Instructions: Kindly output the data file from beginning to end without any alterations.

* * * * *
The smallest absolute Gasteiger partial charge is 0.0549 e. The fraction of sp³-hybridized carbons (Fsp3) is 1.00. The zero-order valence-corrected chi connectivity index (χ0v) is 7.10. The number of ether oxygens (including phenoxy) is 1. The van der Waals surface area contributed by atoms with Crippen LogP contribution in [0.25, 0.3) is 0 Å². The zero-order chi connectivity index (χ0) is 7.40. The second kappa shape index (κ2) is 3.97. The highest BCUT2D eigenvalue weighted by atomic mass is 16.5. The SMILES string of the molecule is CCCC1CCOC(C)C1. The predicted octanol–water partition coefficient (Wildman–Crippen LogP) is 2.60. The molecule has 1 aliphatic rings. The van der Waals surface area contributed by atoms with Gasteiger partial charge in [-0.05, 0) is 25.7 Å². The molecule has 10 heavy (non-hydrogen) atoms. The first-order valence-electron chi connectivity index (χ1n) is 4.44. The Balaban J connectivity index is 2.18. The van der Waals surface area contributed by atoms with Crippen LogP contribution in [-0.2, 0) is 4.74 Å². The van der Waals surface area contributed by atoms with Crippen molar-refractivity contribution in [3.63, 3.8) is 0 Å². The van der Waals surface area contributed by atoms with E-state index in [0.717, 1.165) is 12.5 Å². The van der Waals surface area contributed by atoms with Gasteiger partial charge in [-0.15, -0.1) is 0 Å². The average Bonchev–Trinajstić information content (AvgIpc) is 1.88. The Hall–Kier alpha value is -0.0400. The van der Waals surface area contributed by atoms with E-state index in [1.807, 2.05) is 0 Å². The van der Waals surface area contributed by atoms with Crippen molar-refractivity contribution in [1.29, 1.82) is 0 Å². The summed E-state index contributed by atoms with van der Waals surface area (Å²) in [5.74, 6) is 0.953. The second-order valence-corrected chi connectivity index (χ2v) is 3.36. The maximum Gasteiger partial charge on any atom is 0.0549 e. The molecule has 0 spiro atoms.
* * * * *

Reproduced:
The smallest absolute Gasteiger partial charge is 0.0549 e. The fraction of sp³-hybridized carbons (Fsp3) is 1.00. The zero-order valence-corrected chi connectivity index (χ0v) is 7.10. The number of ether oxygens (including phenoxy) is 1. The van der Waals surface area contributed by atoms with Crippen LogP contribution in [0.25, 0.3) is 0 Å². The zero-order chi connectivity index (χ0) is 7.40. The second kappa shape index (κ2) is 3.97. The highest BCUT2D eigenvalue weighted by atomic mass is 16.5. The SMILES string of the molecule is CCCC1CCOC(C)C1. The predicted octanol–water partition coefficient (Wildman–Crippen LogP) is 2.60. The molecule has 1 aliphatic rings. The van der Waals surface area contributed by atoms with Gasteiger partial charge in [-0.05, 0) is 25.7 Å². The molecule has 10 heavy (non-hydrogen) atoms. The first-order valence-electron chi connectivity index (χ1n) is 4.44. The Balaban J connectivity index is 2.18. The van der Waals surface area contributed by atoms with Crippen LogP contribution in [-0.2, 0) is 4.74 Å². The van der Waals surface area contributed by atoms with Crippen molar-refractivity contribution in [3.63, 3.8) is 0 Å². The van der Waals surface area contributed by atoms with E-state index in [0.717, 1.165) is 12.5 Å². The van der Waals surface area contributed by atoms with Gasteiger partial charge in [-0.15, -0.1) is 0 Å². The average Bonchev–Trinajstić information content (AvgIpc) is 1.88. The Hall–Kier alpha value is -0.0400. The van der Waals surface area contributed by atoms with E-state index in [1.807, 2.05) is 0 Å². The van der Waals surface area contributed by atoms with Crippen molar-refractivity contribution in [1.29, 1.82) is 0 Å². The summed E-state index contributed by atoms with van der Waals surface area (Å²) in [5.74, 6) is 0.953. The second-order valence-corrected chi connectivity index (χ2v) is 3.36. The maximum Gasteiger partial charge on any atom is 0.0549 e. The molecule has 0 spiro atoms.